In Jordan’s Zaatari camp, home to 146,000 Syrian refugees, Oxfam’s female engineer, Farah Al-Basha, is a woman on a mission. She is working amid a sea of male construction and site workers and is determined to show that she is just as capable as her male counterparts. Her story is a good way to mark International Women’s Day.
Farah joined the Oxfam team earlier this year. She is an energetic 27 year old Jordanian who decided to quit her job at a private engineering company in order to work for an aid agency. Instead of working on military and defence contracts, and designing underground bunkers, she now helps to oversee the construction of water tanks and toilet and shower blocks in Zaatari’s refugee camp: “I wanted to work with an NGO to help people here, to try to do something more
for the community. For me, work shouldn’t just be about the money.”
She admits her first visit to the camp was a bit of a shock. “It was the first time I have ever been to a refugee camp and, honestly, it was overwhelming,” she said. “I had only seen this on television, not first-hand. I realized this job was going to be totally different in terms of what it required of me than my previous work…every day is crazy and every day is really busy.”
She’s been involved in drawing up quality, safety and inspection plans; liaising with and advising contractors; and carrying out on-site inspections to ensure standards are met at every stage along the construction project. “It’s been a life-changing experience for me. Helping to change people’s lives is not an easy thing to do. It’s also a difficult thing to realise that, as much as you want to, you can’t help everyone everywhere.”
When I visit, she points out wide cracks in the cement floor of a new block which will house toilets and showers. “Look, the cracks are so wide”, she says, pointing to the floor where she has marked in red ink the words ‘rejected’. ‘This will cause problems…the contractors will have to fix it,” she says, shaking her head.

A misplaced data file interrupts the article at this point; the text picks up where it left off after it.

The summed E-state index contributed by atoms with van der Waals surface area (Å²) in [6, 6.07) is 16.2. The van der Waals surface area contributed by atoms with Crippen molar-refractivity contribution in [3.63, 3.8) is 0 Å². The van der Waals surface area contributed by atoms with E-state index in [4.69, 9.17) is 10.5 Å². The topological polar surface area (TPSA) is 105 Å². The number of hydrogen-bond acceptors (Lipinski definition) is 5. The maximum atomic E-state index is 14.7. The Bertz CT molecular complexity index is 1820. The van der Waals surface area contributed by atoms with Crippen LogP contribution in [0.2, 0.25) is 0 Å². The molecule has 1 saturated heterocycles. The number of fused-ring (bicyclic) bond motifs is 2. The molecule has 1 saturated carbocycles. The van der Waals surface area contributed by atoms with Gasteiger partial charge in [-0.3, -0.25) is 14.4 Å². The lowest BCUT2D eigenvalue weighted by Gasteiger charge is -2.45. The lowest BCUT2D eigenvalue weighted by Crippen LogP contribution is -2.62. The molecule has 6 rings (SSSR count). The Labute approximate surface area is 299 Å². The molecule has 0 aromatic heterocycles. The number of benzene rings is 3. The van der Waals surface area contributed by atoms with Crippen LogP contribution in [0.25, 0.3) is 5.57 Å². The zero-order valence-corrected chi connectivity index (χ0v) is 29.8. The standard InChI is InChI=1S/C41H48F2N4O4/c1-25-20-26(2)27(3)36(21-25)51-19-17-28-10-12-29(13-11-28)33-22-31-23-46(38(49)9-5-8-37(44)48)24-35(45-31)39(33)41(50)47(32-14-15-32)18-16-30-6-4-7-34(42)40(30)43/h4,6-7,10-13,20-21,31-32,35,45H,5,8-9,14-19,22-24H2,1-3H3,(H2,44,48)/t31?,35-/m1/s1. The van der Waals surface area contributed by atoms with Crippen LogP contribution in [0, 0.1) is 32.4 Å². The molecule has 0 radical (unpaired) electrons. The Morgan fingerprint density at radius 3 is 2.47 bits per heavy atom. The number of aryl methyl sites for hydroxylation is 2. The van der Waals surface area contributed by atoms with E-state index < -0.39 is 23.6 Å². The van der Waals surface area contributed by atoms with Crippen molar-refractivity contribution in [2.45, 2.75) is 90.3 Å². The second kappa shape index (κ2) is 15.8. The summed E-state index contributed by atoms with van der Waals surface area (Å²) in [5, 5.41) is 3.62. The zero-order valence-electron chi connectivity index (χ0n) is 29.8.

She’s firm but polite as she speaks to the contractors, pointing out the problem. But they accept what she says. “I’m very demanding and quite strict, but they respect me”, she says, “they realise I am not here for a fashion show, but I’m an expert and know what I’m talking about.”
“Every day, big groups of women and children follow me as I work in the camp,” she says. “The girls say they see me as a kind of role model and say they’d like to do work like me when they are older. The children in the camp love to see us work: they make sure they are awake and up and about when we arrive in the camp for our day’s work.”
Farah is full of plans and ideas. She’s hoping to pass on some basic engineering and plumbing skills to some people in the camp; and to get women in the camp more involved with the work Oxfam is doing.
“We’re surrounded by children for most of the day. We walk together, we eat together, and we share stories and dreams. When the time comes to leave the camp, we get into our car, tired and exhausted, with messy hair and dirty jeans, our faces a bit more darkened by the sun than the day before.”
“We’re thinking about how lovely a bubbly shower will be, but before closing the doors, the kids come and say: ‘see you tomorrow’ and we close the doors with a big smile We forget about how dirty we are, or how lovely this bubbly shower will be and we start thinking about what can we do next for those kids”.